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Species Page

black spot of elm

Stegophora ulmea

Distribution

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Host plants / species affected

Main hosts

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Ulmus (elms)
Ulmus americana (American elm)

List of symptoms / signs

Fruit - abnormal shape
Leaves - abnormal colours
Leaves - abnormal leaf fall
Leaves - abnormal patterns
Leaves - necrotic areas
Stems - dieback

Symptoms

Initial diagnostic symptoms on elms are small yellow spots (1 mm diameter) which turn black as stromata develop, hence the common name 'black spot'. The black spots measure up to 5 mm in diameter. Other symptoms are premature shedding of leaves and, in a severe infection, blight of young leaves and shoots and complete defoliation by early August. Green fruits can become infected and crumpled. Disease symptoms can be observed throughout the year in species of evergreen elm.

Prevention and control

Cultural Control and Sanitary Methods

Cultural control involves reduction of inoculum by removal of all leaf debris, which might be achieved in nurseries, or managed parks and gardens, but not in other situations. If leaf infection has already occurred, the pathogen can in any case survive in dormant buds. On nurseries where overhead watering is practised, cessation of such watering would reduce inoculum spread.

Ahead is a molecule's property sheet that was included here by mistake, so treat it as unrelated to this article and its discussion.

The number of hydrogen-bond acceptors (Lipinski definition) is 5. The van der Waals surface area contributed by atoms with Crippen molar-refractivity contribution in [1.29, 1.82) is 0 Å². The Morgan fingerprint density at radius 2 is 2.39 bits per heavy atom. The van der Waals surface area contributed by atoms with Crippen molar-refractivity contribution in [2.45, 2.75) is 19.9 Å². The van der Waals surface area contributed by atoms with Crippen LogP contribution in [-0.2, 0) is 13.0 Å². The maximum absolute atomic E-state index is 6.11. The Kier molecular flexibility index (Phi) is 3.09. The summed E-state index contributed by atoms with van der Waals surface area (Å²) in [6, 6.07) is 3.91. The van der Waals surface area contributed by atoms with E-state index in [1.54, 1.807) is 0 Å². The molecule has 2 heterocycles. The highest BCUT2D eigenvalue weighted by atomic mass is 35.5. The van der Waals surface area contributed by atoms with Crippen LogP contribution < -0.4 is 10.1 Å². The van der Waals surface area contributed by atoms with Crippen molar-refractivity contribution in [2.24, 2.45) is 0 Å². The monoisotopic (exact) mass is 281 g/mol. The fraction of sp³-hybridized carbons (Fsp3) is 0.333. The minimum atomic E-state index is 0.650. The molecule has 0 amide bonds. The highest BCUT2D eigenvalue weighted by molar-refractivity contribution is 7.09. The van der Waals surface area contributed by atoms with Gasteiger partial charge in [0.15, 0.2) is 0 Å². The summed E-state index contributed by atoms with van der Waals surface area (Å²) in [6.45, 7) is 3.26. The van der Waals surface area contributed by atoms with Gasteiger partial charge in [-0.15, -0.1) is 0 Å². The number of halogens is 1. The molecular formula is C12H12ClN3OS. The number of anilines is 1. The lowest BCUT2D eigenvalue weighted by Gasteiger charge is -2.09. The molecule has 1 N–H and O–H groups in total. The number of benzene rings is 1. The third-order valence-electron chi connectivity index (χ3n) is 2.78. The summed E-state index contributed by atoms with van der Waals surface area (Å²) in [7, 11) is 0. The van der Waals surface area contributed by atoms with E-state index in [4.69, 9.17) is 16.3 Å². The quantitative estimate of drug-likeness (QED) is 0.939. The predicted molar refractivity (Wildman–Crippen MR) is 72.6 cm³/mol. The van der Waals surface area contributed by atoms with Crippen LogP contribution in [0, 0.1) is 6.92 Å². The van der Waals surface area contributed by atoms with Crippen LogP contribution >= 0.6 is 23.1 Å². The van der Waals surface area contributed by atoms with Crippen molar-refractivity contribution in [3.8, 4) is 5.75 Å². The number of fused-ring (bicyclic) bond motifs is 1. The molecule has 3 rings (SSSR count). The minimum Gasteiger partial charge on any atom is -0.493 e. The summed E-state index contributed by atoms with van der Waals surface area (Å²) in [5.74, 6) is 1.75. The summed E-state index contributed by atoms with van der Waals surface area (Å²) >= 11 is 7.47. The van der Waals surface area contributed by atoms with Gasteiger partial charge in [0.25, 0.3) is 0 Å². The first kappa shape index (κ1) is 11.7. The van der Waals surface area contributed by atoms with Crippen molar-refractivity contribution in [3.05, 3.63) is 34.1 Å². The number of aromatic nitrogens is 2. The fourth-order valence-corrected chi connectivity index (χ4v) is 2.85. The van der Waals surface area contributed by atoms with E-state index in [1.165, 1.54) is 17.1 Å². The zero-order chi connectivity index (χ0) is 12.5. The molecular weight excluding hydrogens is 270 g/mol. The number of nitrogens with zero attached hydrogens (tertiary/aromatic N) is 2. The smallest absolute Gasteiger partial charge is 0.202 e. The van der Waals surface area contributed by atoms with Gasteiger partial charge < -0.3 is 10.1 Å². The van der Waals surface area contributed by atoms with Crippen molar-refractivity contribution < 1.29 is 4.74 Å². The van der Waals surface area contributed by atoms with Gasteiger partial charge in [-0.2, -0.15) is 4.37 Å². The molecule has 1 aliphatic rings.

Chemical Control

Due to the variable regulations around (de-)registration of pesticides, we are for the moment not including any specific chemical control recommendations. For further information, we recommend you visit the following resources:


This information is part of a full datasheet available in the Crop Protection Compendium (CPC);www.cabi.org/cpc. For information on how to access the CPC, click here.

Impact

Black spot was the best known disease of elms in North America prior to the advent of Dutch elm disease, but the effects of infection are rarely fatal on mature elms and recovery has been observed even where repeated defoliation has occurred (Sinclair et al., 1987). In the 1930s, nursery stocks of young Ulmus americana in northern Illinois, USA, were severely damaged by infection by the fungus in combination with 'Gloeosporium inconspicuum'. The worst damage was attributed to 'G. inconspicuum' (Trumbower, 1933). S. ulmea can cause significant defoliation and twig dieback on susceptible elm cultivars in nurseries.